• Elected chairman of the German State Party in 1930

The jurist Hermann Dietrich started out in the National-Liberal Party. But in 1918, he helped found the DDP, becoming its uncontested leader in the state of Baden. He was a Member of the National Assembly and - from 1920 to 1933 - of the Reichstag. Between 1928 and 1932, he served in several cabinets, first as Minister of Food and Agriculture and then as Finance Minister under Brüning. In that role, he was responsible for the policy of deflation; this led many within his party to criticize him. In 1930, after the DDP merged with the Young German Order, he was elected Chairman of the German State Party. After his initial opposition to the Enabling Act, he voted for it in 1933 in order to protect his party colleagues working as civil servants. He helped set up the FDP in Baden-Württemberg after 1945.

Wikipedia entry

Hjalmar Schacht

(© Bundesarchiv Bild 102-12733)

1877-1970

  • Banker
  • Co-founder of the DDP
  • President of the Reichsbank from 1923 to 1930 and from 1933 to 1939

Schacht was the son of a salesman and studied economics. He already made it to the top of Dresdner Bank during the Kaiserreich. He then transferred to the private National Bank for Germany, also serving as CEO there. He helped found the left-wing, liberal DDP in November 1918. In 1922, he became the director of Danat Bank, the result of a merger. During the hyperinflation of 1923, the Stresemann administration first appointed him Currency Commissioner and then President of the Reichsbank. In these roles, he succeeded in stopping the inflation. He took part in the Dawes Plan negotiations in 1924 as Germany’s delegate. From the mid-1920s on, Schacht’s political views shifted further and further to the right; in 1926, he left the DDP. In 1929, he again took part in reparations negotiations. After these talks, he took a public stance against the Young Plan’s conditions and against accepting it. When the Treaty was ratified by the Reichstag in the end, Schacht left his post as President of the Reichsbank in 1930. Towards the end of the Weimar Republic, he joined the right-wing radicals of the Harzburg Front, supported Hitler’s ambitions to take power, and facilitated contact among industrial players, the Nazi party, and Hindenburg. Under Hitler, Schacht was reappointed President of the Reichsbank in 1933. He was named Minister of Economic Affairs in 1934.

Wikipedia entry

Show glossary
A project of Weimarer Republik e.V., with generous support from

Glossar

Abkürzungs- und Siglenverzeichnis der verwendeten Literatur:

ADGBFederation of German General Trade Unions
AEGGeneral Electricity Company
AfA-BundGeneral Free Federation of Employees
AGCorporation
AVUSAutomobile Traffic and Training Road
BMWBavarian Motor Works
BRTgross register tons
BVPBavarian People’s Party
CenterCenter Party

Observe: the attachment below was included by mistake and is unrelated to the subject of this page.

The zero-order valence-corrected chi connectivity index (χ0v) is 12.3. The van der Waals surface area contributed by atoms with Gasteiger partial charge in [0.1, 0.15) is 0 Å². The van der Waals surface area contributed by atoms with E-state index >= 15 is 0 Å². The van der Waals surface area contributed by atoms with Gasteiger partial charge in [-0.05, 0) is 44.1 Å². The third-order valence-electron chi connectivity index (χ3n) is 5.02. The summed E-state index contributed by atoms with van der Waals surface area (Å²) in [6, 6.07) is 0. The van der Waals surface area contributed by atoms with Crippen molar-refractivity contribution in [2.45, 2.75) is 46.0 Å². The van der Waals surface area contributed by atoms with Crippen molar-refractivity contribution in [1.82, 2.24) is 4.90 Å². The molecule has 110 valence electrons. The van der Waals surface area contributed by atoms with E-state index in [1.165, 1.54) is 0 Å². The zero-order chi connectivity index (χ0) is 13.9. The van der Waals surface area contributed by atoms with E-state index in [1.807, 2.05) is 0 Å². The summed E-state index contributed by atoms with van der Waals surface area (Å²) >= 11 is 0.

DAPGerman Workers’ Party
DDPGerman Democratic Party
DNTGerman National Theater
DNVPGerman National People’s Party
DVPGerman People’s Party
GmbHLimited (form of company)
KominternCommunist International
KPDCommunist Party of Germany
KVPConservative People’s Party
LKWtrucks
MSPDMajority Social Democratic Party of Germany; the Majority Socialists
NSnational socialism (Nazi)
NSDAPNational Socialist German Workers’ Party; Nazi party
NVNational Assembly
O.C.Organization Consul
OHLArmy High Command
RMReichsmark
SASturmabteilung; Brownshirts
SPDSocial Democratic Party of Germany
SSSchutzstaffel
StGBPenal Code
UfAUniversum Film Aktiengesellschaft
USPDIndependent Social Democratic Party of Germany
VKPDUnited Communist Party of Germany
ZentrumCenter Party
[AB]August Baudert: Sachsen-Weimars Ende. Historische Tatsachen aus sturmbewegter Zeit, Weimar 1923.
[AS]Axel Schildt: Die Republik von Weimar. Deutschland zwischen Kaiserreich und „Drittem Reich“ (1918-1933), hrsg. von der Landeszentrale für politische Bildung Thüringen, Erfurt 2009.
[BauerBauer, Kurt, Nationalsozialismus. Ursprünge, Anfänge, Aufstieg und Fall, u.a. Wien 2008.
[BihlBihl, Wolfdieter, Der Erste Weltkrieg 1914 - 1918. Chronik - Daten - Fakten, Wien 2010.
[BüttnerBüttner, Ursula, Weimar. Die überforderte Republik 1918-1933, Stuttgart 2008.
[DNV]Die Deutsche Nationalversammlung im Jahre 1919 in ihrer Arbeit für den Aufbau des neuen deutschen Volksstaates, hrsg. v. Ed.[uard] Heilfron, Bd. 1 bis 6, Berlin [1919].
[Ebert/Wienecke-JanzEbert, Johannes/Wienecke-Janz, Detlef, Die Chronik. Geschichte des 20. Jahrhunderts bis heute, Gütersloh/München 2006.
[EK]Eberhard Kolb: Die Weimarer Republik, 3. überarb. u. erw. Aufl., München 1993.
[EtzoldEtzold, Hans-Rüdiger, Der Käfer II. Die Käfer-Entwicklung von 1934 bis 1982 vom Urmodell zum Weltmeister, Stuttgart 1989.
[GG]Gitta Günther: Weimar-Chronik. Stadtgeschichte in Daten. Dritte Folge: März 1850 bis April 1945 (Weimarer Schriften, Heft 33), Weimar 1987.
[GrüttnerGrüttner, Michael, Das Dritte Reich 1933-1945 (= Bd. 19, Gebhardt. Handbuch der deutschen Geschichte), Stuttgart 2014.
[HildebrandHildebrand, Klaus, Das Dritte Reich, 7. Aufl., München 2010.
[Kessler Tgbb]Harry Graf Kessler. Tagebücher 1918-1937, hrsg. von Wolfgang Pfeiffer-Belli, Frankfurt a. M und Leipzig 1996.
[KittelKittel, Erich, Novembersturz 1918. Bemerkungen zu einer vergleichenden Revolutionsgeschichte der deutschen Länder, in: Blätter für deutsche Landesgeschichte 104 (1968), S. 42-108.
[KolbKolb, Eberhard, Die Weimarer Republik, 7. durchges. und erw. Aufl., München 2010.
[NiedhartNiedhart, Gottfried, Die Außenpolitik der Weimarer Republik, 2. aktualisierte Aufl., München 2010.
[O/S]Manfred Overesch/ Friedrich Wilhelm Saal: Die Weimarer Republik. Eine Tageschronik der Politik, Wirtschaft, Kultur, Düsseldorf 1992.
[Overesch/SaalOveresch, Manfred/Saal, Friedrich Wilhelm, Die Weimarer Republik, Eine Tageschronik der Politik, Wissenschaft Kultur, Augsburg 1992.
[PeukertPeukert, Detlef, Die Weimarer Republik. Krisenjahre der Klassischen Moderne, Frankfurt a.M. 1987.
[PK]Paul Kaiser: Die Nationalversammlung 1919 und die Stadt Weimar (Weimarer Schriften, Heft 16), Weimar 1969.
[PM]Paul Messner: Das Deutsche Nationaltheater Weimar. Ein Abriß seiner Geschichte. Von den Anfängen bis Februar 1945 (Weimarer Schriften, Heft 17), Weimar 1985.
[ThHB]Thüringen-Handbuch. Territorium, Verfassung, Parlament, Regierung und Verwaltung in Thüringen 1920 bis 1995, hrsg. von Bernhard Post und Volker Wahl, Redaktion Dieter Marek (Veröffentlichungen aus Thüringischen Staatsarchiven, Bd. 1), Weimar 1999.
[TofahrnTofahrn, Klaus W., Chronologie des Dritten Reiches. Ereignisse, Personen, Begriffe, Darmstadt 2003.
[UB]Ursula Büttner: Weimar. Die überforderte Republik 1918-1933. Leistungen und Versagen in Staat, Gesellschaft, Wirtschaft und Kultur, Stuttgart 2008.
[VU]Volker Ullrich: Die Revolution von 1918/19, München 2009.
[WinklerWinkler, Heinrich-August, Weimar 1918-1933. Die Geschichte der Ersten deutschen Demokratie, München 1993.
[WirschingWirsching, Andreas, Die Weimarer Republik. Politik und Gesellschaft, 2. erw. Aufl., München 2010.

(zusammengestellt von Dr. Jens Riederer und Christine Rost, bearbeitet von Stephan Zänker)